He drew a circle that shut me out—
Heretic, rebel, a thing to flout.
But Love and I had the wit to win:
We drew a circle that took him in!

So I began to move beyond the Here or There of lines, or even the In or Out of circles, and instead tried to focus less on who was In and who was Out and to focus more on expanding my circle to include another. Despite a person’s flaws, for me the challenge became to see the good in them, to see what good I could find to help me be good, to help me be better.

For example, I lived in South America for a couple of years as I served a Mormon mission among the people of Argentina. I had been there just a few months, when I was straightening up the bookshelf in my room, picked up some pamphlets, and saw something flutter to the floor. I stooped to pick it up and found that it was a U.S. stamp. On it was the image of Thomas Jefferson. And I burst into tears. My immediate reaction was, “I’m starting to lose it‼” But then I started to realize why I had burst into tears. This stamp was from my homeland. It had been months since I had seen anything from home. And this was Thomas Jefferson, Founding Father, author of the Declaration of Independence in just seventeen days, who wrote the words, “All men are created equal,” who wrote, “We hold these truths to be sacred and undeniable,” which Ben Franklin changed to, “We hold these truths to be self-evident.” I think that everyone should spend a couple of years after high school in a foreign country; it can deepen one’s feelings of patriotism, even without them knowing it. It certainly did mine.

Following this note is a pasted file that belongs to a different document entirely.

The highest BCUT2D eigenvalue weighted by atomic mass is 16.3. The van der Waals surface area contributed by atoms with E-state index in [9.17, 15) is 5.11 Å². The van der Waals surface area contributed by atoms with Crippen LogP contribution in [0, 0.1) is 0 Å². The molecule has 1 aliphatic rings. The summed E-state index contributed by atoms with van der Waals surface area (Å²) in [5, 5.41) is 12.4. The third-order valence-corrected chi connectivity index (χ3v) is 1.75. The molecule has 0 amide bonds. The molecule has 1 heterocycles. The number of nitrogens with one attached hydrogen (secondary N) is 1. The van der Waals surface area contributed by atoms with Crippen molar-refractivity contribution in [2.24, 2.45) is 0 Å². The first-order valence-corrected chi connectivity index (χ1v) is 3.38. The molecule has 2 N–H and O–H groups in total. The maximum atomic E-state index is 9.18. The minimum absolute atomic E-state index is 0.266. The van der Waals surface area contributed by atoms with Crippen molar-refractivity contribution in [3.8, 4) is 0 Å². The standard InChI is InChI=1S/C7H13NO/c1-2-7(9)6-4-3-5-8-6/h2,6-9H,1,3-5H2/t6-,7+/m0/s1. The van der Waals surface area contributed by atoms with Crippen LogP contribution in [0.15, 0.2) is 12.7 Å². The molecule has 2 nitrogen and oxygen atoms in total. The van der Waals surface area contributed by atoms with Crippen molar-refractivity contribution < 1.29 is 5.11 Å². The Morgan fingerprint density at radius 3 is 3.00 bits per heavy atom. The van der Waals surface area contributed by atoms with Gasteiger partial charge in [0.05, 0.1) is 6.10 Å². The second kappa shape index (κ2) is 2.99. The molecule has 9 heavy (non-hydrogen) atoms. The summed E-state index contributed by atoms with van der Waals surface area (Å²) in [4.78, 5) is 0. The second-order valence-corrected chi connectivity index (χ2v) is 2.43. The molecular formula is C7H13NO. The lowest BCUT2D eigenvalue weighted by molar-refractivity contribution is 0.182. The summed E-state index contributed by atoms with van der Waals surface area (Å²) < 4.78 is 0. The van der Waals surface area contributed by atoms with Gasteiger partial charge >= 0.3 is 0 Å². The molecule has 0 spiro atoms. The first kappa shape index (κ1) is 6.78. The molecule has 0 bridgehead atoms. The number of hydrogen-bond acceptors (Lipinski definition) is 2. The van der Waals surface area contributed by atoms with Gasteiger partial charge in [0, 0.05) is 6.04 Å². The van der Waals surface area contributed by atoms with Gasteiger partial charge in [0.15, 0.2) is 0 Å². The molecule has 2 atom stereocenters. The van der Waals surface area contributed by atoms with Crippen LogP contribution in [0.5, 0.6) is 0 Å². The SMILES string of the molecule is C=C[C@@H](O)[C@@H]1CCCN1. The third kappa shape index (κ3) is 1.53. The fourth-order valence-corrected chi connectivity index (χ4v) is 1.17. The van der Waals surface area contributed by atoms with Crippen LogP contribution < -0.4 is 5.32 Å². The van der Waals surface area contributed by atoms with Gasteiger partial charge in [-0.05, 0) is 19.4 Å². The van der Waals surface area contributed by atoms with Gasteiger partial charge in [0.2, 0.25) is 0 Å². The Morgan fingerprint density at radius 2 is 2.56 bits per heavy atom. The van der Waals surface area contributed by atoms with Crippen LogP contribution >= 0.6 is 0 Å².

Gauchos a caballo (1900), Ángel Della Valle (“Gauchos on horseback”)

Gauchos a caballo (1900), Ángel Della Valle (“Gauchos on horseback”)

Then, as I lived among the people of Argentina, I learned to love them. I learned traditional Argentine folk songs from our local Mormon bishop, who played a wicked Latin guitar, and we’d sing with gusto like gauchos around a campfire. I learned the National Anthem and sang it with gusto at every parade and holiday. It surprised everyone around me, but my heart just wanted to join in, and not just sing, but to know the words and why they were meaningful. In spite of the day of the stamp, I began to wonder what I was going to do when I returned home and no longer could buy delicious Mantecol candy bars or drink amargo, a bitter, BITTER soft drink that I had grown to love.

At that point, I discarded the idea of circles in my interwoven faith work. I loved the people of Argentina not because they were all Mormons—They weren’t! I found that my core feelings of being an American remained at my center and indeed were strengthened. I loved extending my circle as far as it could go, only to learn that, really, I could extend it yet a little further. But the circle analogy didn’t seem to work anymore; it just didn’t seem expressive enough for what I felt. I had lived in Argentina for not yet a year, and I realized that I no longer felt like an outsider extending my circle. I was Argentine. I was American. Americans were my people, and Argentines were my people. I had developed a dual citizenship of the heart. Just as I had moved beyond the We/They of lines, I had moved beyond the concept of designating circles. I had learned that what was important for me was to develop feelings down deep. I would be happy in the United States my entire life. I now would be happy in Argentina my entire life, “perhaps until the day I die.” I had succeeded in making their lives my life.